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Actual rating will vary with options, driving conditions, habits and vehicle condition.
The standard features of the Kia Rio LX include Gamma 1.6L I-4 138hp engine, 6-speed automatic transmission with overdrive, 4-wheel anti-lock brakes (ABS), side seat mounted airbags, curtain 1st and 2nd row overhead airbags, airbag occupancy sensor, air conditioning, 15" steel wheels, ABS and driveline traction control, electronic stability, power mirrors.
Starting at: $15,495
As long as expectations are modest and realistic, the Kia Rio should prove wholly adequate for daily transportation tasks. Considering its price, it performs appropriately.
Only one weakness is evident: a bumpy, jarring ride when rolling through imperfect pavement surfaces. Steering isn’t weighted as well as in a Ford Fiesta, and can feel a bit numb. Yet, in ordinary driving on the road, a Rio feels acceptably composed. In fact, Kia’s subcompact handles rather well, considering its short wheelbase, small size, and basic suspension design.
Kia’s engine works quietly, hardly noticed in everyday driving. The automatic transmission has gears nicely spaced to deliver peak performance, as long as you don’t expect spirited responses. Acceleration to 60 mph, after all, takes about 10 seconds, putting it among the slowest cars on the road. Pushing the Active Eco button deadens the gas pedal a bit, to improve fuel-efficiency (while making it slower still).
Though less thrifty than some class rivals, the Rio gets reasonably good fuel economy. With the six-speed automatic transmission, the Rio is EPA-rated at 27/36 mpg City/Highway, or 30 mpg Combined. Manual shift, available only in the LX sedan, is EPA-rated just a tad higher, at 31 mpg Combined. That same estimate goes to the Eco edition of the EX, which lacks several external body elements and substitutes steel wheels for the regular alloy versions.
The Rio five-door hatch is shapely, and the Rio sedan looks better-proportioned than many short subcompact four-door models, including the Ford Fiesta. A European tone is evident, blending with the car’s crisp body lines. It looks rakish for a Kia, helped by angled creases within the bodysides. Designers managed to convey something close to a hot hatch look, by way of the swept-back headlights, contrasting grille, and rounded tail.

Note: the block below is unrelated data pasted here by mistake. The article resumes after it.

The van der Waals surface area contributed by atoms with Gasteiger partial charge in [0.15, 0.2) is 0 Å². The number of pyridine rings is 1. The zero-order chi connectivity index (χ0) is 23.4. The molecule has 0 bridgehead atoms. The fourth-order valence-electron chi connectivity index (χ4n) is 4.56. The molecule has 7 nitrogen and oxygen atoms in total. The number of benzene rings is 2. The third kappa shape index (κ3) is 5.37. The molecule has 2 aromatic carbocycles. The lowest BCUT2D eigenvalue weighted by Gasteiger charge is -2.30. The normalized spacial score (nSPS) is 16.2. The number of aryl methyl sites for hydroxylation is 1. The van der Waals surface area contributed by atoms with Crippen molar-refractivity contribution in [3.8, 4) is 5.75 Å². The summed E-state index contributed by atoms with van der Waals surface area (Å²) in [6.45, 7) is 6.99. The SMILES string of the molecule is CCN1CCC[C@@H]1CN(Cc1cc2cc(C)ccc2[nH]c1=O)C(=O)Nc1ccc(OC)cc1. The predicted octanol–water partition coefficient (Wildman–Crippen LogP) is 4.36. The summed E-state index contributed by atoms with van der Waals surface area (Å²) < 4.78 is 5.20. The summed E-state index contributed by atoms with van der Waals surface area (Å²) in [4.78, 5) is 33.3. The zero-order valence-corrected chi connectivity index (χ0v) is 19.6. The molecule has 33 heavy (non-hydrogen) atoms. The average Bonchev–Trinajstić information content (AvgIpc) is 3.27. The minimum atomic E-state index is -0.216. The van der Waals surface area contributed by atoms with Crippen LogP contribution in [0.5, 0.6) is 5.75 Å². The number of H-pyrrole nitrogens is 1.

To no one’s surprise, the Rio cabin feels cramped, yet it’s better than might be expected. Headroom in the back seat is definitely tight, which is inevitable because of the car’s stylish but abruptly swooping roofline. Despite its econocar status, overall cabin flair, augmented by soft-touch surfaces in some areas, suggests a more expensive premium model.
The hatchback stands out for versatility, while functionality of the sedan is a strong point. Seats contain proper bolstering, with front cushions that are comparatively long for a subcompact. Seats in the sportier Rio SX are bolstered even more, but the difference is minimal.
Traditional-type toggle switches operate the climate-control system. Unlike the cabins of some smaller cars, the Rio doesn’t come across as jarring or excessive.
For brief trips, at least, a Rio can hold five adults. It’s best with two, of course. Sound-deadening foam, added for the 2016 model year, helps keep noises at bay. Two-tone interior-trim treatments look quite nice.
Rear pillars of the five-door hatchback have substantial blind spots, making a rearview camera especially desirable. Total interior space is 7 cubic feet smaller than you’d get in a Honda Fit, and trails Nissan Versa by 3 cubic feet.
Cargo space in the Rio hatchback comes to 15 cubic feet, whereas the sedan’s trunk holds 13.7 cubic feet.
Among the most affordable cars today, the Rio isn’t among the best. In addition to weak packaging of options, safety scores are a major deficit. Lack of power door locks and windows give the LX sedan a sort of offbeat retro ambiance, but at least it’s air conditioned. Rio EX and SX models are more appropriate for the vast majority of buyers. Best Rio benefits are the excellent warranty and likely the actual price.
Driving impressions by Aaron Cole, The Car Connection. James M. Flammang contributed to this report.
Rio LX sedan ($14,165) comes with a manual transmission, as well as 15-inch steel wheels, heated power mirrors, four-speaker audio, satellite radio, woven cloth seat trim, and air conditioning. An optional automatic transmission is available ($15,395). Rio LX hatchback ($16,390) includes the automatic transmission. (Prices are MSRP and do not include destination charge.)
Rio EX sedan ($17,755) gets the automatic transmission, along with a rearview camera, power windows/locks, UVO2 infotainment, a 4.3-inch touchscreen, Bluetooth connectivity, upgraded kit cloth seats, soft-touch dashboard pad, chrome grille surround, foglamps, and 15-inch alloy wheels. Rio EX hatchback ($18,800) is equipped similar to EX sedan.
Rio SX hatchback ($21,800) comes with a rearview camera, keyless ignition, sport-tuned suspension, and 7-inch touchscreen.
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